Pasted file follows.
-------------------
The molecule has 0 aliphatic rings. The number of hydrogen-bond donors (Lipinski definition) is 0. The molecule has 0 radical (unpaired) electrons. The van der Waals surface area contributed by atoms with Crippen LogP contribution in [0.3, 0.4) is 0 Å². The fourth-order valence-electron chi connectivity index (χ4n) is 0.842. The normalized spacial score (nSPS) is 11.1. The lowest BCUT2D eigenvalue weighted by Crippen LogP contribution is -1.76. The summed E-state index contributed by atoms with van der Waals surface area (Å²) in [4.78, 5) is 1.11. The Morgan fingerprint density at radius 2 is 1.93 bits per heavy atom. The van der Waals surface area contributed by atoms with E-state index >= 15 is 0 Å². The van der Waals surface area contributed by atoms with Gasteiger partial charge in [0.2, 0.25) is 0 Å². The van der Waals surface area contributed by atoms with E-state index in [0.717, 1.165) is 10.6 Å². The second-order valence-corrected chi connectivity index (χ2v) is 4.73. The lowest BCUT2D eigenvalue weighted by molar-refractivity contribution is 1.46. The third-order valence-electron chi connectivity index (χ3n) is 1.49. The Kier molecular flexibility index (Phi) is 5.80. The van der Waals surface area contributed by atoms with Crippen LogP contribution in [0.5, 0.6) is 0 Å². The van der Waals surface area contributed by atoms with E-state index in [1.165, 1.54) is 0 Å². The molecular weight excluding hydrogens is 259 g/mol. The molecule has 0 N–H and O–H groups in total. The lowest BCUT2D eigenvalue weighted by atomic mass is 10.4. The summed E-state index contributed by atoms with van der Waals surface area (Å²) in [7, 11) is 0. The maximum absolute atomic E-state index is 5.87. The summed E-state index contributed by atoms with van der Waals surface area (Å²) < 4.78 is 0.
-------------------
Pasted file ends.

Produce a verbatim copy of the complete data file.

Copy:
The molecule has 0 aliphatic rings. The number of hydrogen-bond donors (Lipinski definition) is 0. The molecule has 0 radical (unpaired) electrons. The van der Waals surface area contributed by atoms with Crippen LogP contribution in [0.3, 0.4) is 0 Å². The fourth-order valence-electron chi connectivity index (χ4n) is 0.842. The normalized spacial score (nSPS) is 11.1. The lowest BCUT2D eigenvalue weighted by Crippen LogP contribution is -1.76. The summed E-state index contributed by atoms with van der Waals surface area (Å²) in [4.78, 5) is 1.11. The Morgan fingerprint density at radius 2 is 1.93 bits per heavy atom. The van der Waals surface area contributed by atoms with E-state index >= 15 is 0 Å². The van der Waals surface area contributed by atoms with Gasteiger partial charge in [0.2, 0.25) is 0 Å². The van der Waals surface area contributed by atoms with E-state index in [0.717, 1.165) is 10.6 Å². The second-order valence-corrected chi connectivity index (χ2v) is 4.73. The lowest BCUT2D eigenvalue weighted by molar-refractivity contribution is 1.46. The third-order valence-electron chi connectivity index (χ3n) is 1.49. The Kier molecular flexibility index (Phi) is 5.80. The van der Waals surface area contributed by atoms with Crippen LogP contribution in [0.5, 0.6) is 0 Å². The van der Waals surface area contributed by atoms with E-state index in [1.165, 1.54) is 0 Å². The molecular weight excluding hydrogens is 259 g/mol. The molecule has 0 N–H and O–H groups in total. The lowest BCUT2D eigenvalue weighted by atomic mass is 10.4. The summed E-state index contributed by atoms with van der Waals surface area (Å²) in [7, 11) is 0. The maximum absolute atomic E-state index is 5.87. The summed E-state index contributed by atoms with van der Waals surface area (Å²) < 4.78 is 0.